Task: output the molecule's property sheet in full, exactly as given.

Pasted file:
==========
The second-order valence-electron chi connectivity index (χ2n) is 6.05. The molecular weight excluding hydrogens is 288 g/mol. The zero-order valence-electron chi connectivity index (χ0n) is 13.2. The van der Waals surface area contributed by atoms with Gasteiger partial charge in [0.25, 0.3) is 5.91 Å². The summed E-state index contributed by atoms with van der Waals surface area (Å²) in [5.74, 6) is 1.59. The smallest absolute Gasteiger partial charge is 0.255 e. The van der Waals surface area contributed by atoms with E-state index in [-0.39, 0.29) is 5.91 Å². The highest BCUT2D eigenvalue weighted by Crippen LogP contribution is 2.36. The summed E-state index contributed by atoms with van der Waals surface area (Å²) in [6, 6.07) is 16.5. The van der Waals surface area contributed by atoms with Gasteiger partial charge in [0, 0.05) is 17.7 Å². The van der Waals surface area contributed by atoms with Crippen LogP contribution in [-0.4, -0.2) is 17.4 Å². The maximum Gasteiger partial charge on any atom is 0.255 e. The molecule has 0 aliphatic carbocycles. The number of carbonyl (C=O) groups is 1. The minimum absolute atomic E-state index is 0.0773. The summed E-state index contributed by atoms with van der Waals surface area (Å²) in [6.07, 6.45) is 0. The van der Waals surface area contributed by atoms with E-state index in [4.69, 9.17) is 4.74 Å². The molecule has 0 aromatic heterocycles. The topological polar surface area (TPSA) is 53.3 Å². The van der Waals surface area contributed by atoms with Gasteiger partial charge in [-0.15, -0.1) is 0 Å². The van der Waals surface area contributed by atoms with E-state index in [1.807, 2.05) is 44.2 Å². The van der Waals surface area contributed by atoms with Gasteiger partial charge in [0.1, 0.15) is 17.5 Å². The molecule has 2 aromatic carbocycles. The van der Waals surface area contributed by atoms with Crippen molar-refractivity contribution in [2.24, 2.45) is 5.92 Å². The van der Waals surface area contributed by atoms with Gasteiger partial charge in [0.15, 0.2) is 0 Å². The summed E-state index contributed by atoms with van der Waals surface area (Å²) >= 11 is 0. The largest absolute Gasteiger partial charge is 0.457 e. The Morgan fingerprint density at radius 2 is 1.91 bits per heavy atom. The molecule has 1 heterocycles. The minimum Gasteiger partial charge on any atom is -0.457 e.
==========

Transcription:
The second-order valence-electron chi connectivity index (χ2n) is 6.05. The molecular weight excluding hydrogens is 288 g/mol. The zero-order valence-electron chi connectivity index (χ0n) is 13.2. The van der Waals surface area contributed by atoms with Gasteiger partial charge in [0.25, 0.3) is 5.91 Å². The summed E-state index contributed by atoms with van der Waals surface area (Å²) in [5.74, 6) is 1.59. The smallest absolute Gasteiger partial charge is 0.255 e. The van der Waals surface area contributed by atoms with E-state index in [-0.39, 0.29) is 5.91 Å². The highest BCUT2D eigenvalue weighted by Crippen LogP contribution is 2.36. The summed E-state index contributed by atoms with van der Waals surface area (Å²) in [6, 6.07) is 16.5. The van der Waals surface area contributed by atoms with Gasteiger partial charge in [0, 0.05) is 17.7 Å². The van der Waals surface area contributed by atoms with Crippen LogP contribution in [-0.4, -0.2) is 17.4 Å². The maximum Gasteiger partial charge on any atom is 0.255 e. The molecule has 0 aliphatic carbocycles. The number of carbonyl (C=O) groups is 1. The minimum absolute atomic E-state index is 0.0773. The summed E-state index contributed by atoms with van der Waals surface area (Å²) in [6.07, 6.45) is 0. The van der Waals surface area contributed by atoms with E-state index in [4.69, 9.17) is 4.74 Å². The molecule has 0 aromatic heterocycles. The topological polar surface area (TPSA) is 53.3 Å². The van der Waals surface area contributed by atoms with Gasteiger partial charge in [-0.15, -0.1) is 0 Å². The van der Waals surface area contributed by atoms with E-state index in [1.807, 2.05) is 44.2 Å². The van der Waals surface area contributed by atoms with Gasteiger partial charge in [0.1, 0.15) is 17.5 Å². The molecule has 2 aromatic carbocycles. The van der Waals surface area contributed by atoms with Crippen molar-refractivity contribution in [2.24, 2.45) is 5.92 Å². The van der Waals surface area contributed by atoms with Gasteiger partial charge in [0.15, 0.2) is 0 Å². The summed E-state index contributed by atoms with van der Waals surface area (Å²) >= 11 is 0. The largest absolute Gasteiger partial charge is 0.457 e. The Morgan fingerprint density at radius 2 is 1.91 bits per heavy atom. The molecule has 1 heterocycles. The minimum Gasteiger partial charge on any atom is -0.457 e.